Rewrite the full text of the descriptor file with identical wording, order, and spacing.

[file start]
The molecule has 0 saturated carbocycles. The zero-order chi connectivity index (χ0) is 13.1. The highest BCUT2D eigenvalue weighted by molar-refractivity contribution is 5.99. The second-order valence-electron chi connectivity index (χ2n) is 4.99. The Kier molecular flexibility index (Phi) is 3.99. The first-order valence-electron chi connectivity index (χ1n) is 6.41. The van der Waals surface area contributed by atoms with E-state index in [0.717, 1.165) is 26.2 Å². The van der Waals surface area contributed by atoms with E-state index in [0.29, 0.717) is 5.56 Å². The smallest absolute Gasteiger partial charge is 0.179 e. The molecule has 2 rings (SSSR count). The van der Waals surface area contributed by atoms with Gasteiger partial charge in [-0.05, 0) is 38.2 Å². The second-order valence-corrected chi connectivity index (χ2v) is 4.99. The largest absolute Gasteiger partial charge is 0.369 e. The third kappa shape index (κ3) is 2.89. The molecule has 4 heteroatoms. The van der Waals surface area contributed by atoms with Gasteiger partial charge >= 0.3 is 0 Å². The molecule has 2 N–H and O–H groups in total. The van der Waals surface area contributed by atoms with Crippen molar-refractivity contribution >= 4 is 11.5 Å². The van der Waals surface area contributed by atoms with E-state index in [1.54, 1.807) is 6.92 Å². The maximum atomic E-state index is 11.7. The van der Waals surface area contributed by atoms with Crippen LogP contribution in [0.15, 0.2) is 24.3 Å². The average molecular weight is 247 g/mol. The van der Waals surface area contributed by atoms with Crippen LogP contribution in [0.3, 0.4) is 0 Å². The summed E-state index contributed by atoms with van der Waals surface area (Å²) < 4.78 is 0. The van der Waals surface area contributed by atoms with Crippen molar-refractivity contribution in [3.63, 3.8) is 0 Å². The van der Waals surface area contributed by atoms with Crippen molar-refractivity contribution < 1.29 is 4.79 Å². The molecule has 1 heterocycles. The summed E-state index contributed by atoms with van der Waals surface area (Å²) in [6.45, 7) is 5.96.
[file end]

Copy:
The molecule has 0 saturated carbocycles. The zero-order chi connectivity index (χ0) is 13.1. The highest BCUT2D eigenvalue weighted by molar-refractivity contribution is 5.99. The second-order valence-electron chi connectivity index (χ2n) is 4.99. The Kier molecular flexibility index (Phi) is 3.99. The first-order valence-electron chi connectivity index (χ1n) is 6.41. The van der Waals surface area contributed by atoms with E-state index in [0.717, 1.165) is 26.2 Å². The van der Waals surface area contributed by atoms with E-state index in [0.29, 0.717) is 5.56 Å². The smallest absolute Gasteiger partial charge is 0.179 e. The molecule has 2 rings (SSSR count). The van der Waals surface area contributed by atoms with Gasteiger partial charge in [-0.05, 0) is 38.2 Å². The second-order valence-corrected chi connectivity index (χ2v) is 4.99. The largest absolute Gasteiger partial charge is 0.369 e. The third kappa shape index (κ3) is 2.89. The molecule has 4 heteroatoms. The van der Waals surface area contributed by atoms with Gasteiger partial charge >= 0.3 is 0 Å². The molecule has 2 N–H and O–H groups in total. The van der Waals surface area contributed by atoms with Crippen molar-refractivity contribution >= 4 is 11.5 Å². The van der Waals surface area contributed by atoms with E-state index in [1.54, 1.807) is 6.92 Å². The maximum atomic E-state index is 11.7. The van der Waals surface area contributed by atoms with Crippen LogP contribution in [0.15, 0.2) is 24.3 Å². The average molecular weight is 247 g/mol. The van der Waals surface area contributed by atoms with Crippen LogP contribution in [0.3, 0.4) is 0 Å². The summed E-state index contributed by atoms with van der Waals surface area (Å²) < 4.78 is 0. The van der Waals surface area contributed by atoms with Crippen molar-refractivity contribution in [3.63, 3.8) is 0 Å². The van der Waals surface area contributed by atoms with Crippen molar-refractivity contribution < 1.29 is 4.79 Å². The molecule has 1 heterocycles. The summed E-state index contributed by atoms with van der Waals surface area (Å²) in [6.45, 7) is 5.96.